What's going on? Surely there's something wrong. These global chains could not be selling stuff like gulab jamuns, kesar pistas, elaichi mawa, murg choley sandwich, tandoori paneer and a lot more Indian delicacies. The truth is they are.
Call it fusion food or mutant food, multinationals looking at deepening their market reach are wooing Indians like never before by customising to suit ethnic tastes and sync their products to Indian needs.
Take for example Dominos Pizza and Pizza Hut. The two American chains have added a distinct Indian flavour to their new range of toppings that include keema do-pyazaa, peppy paneer, kadhai chicken, teekha chicken masala and another chain, Slice of Italy, offers (hold your breath) kukkad pataka and Patiala jugaad!
Special deals for festivals like Diwali, Raksha Bandhan and Holi are planned to attract the ever-increasing "lets-eat-out" middle class Indian families.
Navratri special pizzas
There are also strictly vegetarian Navratri special pizzas and burgers, just so that the customers continue to flock in during that fasting season. Last Navratri some restaurants in Delhi were offering pizzas made from kuttu ka atta (Buckwheat flour) with an artichoke topping and risottos made from sabudana (tapioca) instead of Arboio rice. Hotel Hilton in Noida had a shakarkandi (sweet potato) soup, steamed cabbage and kalakand and almond cake for dessert.
And it's not just food. With this new "lets-turn-Indian" mantra, customised products are flowing fast and swift. In tune with the traditional Indian predilection of soaking clothes and scrubbing out the stains for a spotlessly white wash, Whirlpool washing machine comes with gentle hand wash plus a roll-over action that replicates the Indian style of washing clothes.
Whirlpool sometime back also introduced refrigerators with wheels. This was a clever strategy as it not only did away with the unseemly wooden stands, it also addressed a typically Indian problem of dust and grime under the refrigerator.
Test for Indian
Samsung is said to have created a room in its plant in Seocho- Gu in Seoul where it replicates the loud din and clatter of the Indian streets so as to test the efficacy of the audio of its mobile phones meant for the Indian market. Nokia's made-for-India handset Nokia 1100 comes with the dust-resistant keypad, anti-slip sides and a torch.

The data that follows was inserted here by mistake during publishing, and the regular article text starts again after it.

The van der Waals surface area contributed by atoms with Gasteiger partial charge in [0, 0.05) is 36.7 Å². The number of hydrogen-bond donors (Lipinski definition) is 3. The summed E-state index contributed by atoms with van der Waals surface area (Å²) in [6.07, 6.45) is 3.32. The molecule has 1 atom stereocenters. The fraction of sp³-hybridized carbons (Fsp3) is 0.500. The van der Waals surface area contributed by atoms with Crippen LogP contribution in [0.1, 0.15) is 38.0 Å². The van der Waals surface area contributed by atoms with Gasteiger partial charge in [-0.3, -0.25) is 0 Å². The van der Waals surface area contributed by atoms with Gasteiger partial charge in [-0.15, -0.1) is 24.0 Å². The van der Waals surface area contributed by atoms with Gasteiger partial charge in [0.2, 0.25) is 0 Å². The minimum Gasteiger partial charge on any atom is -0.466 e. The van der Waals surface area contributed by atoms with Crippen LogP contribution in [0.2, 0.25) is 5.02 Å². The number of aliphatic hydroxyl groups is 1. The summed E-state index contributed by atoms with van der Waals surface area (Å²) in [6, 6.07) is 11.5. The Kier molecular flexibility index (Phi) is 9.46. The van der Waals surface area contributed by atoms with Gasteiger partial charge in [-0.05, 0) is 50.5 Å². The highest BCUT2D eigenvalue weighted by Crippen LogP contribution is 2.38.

South Korean giant LG too has conditioned its products to suit the Indian market. Its washing machines come with a gentle saree wash cycle.
Its microwave ovens enable consumers to cook curries, paneer, chicken, daals and vegetables quickly. Keeping Indian power cuts in mind some of the company's refrigerators come fitted with quick freeze chambers, especially designed to keep food cool for four to five hours.
In couture too, overseas designers are keenly wooing Indians. Fashion designers like Zandra Rhodes, gave a spin to the Indian saree by putting zippers on it. In fact, the saree first got the western touch when Valentino created the ‘saree dress’ for Jacqueline Kennedy in the 1950s. Of late, Jean Paul Gaultier has been tinkering with the saree and has versions of it in a number of his collections. Leading French fashion house Hermes launched a limited-edition Indian saree range to "connect" with Indian culture.
Dramatic mind shift
What has led to this dramatic mind shift among global eateries, white good manufacturers, fashion designers who earlier eyed India largely as a place to dump their outdated products? Why this sudden rethinking in their marketing strategy and vision?
Experts say that India has become a very strategic market for global players. The burgeoning buying power of middle class Indians is motivating these companies to launch product features specifically suited to Indians tastes and needs.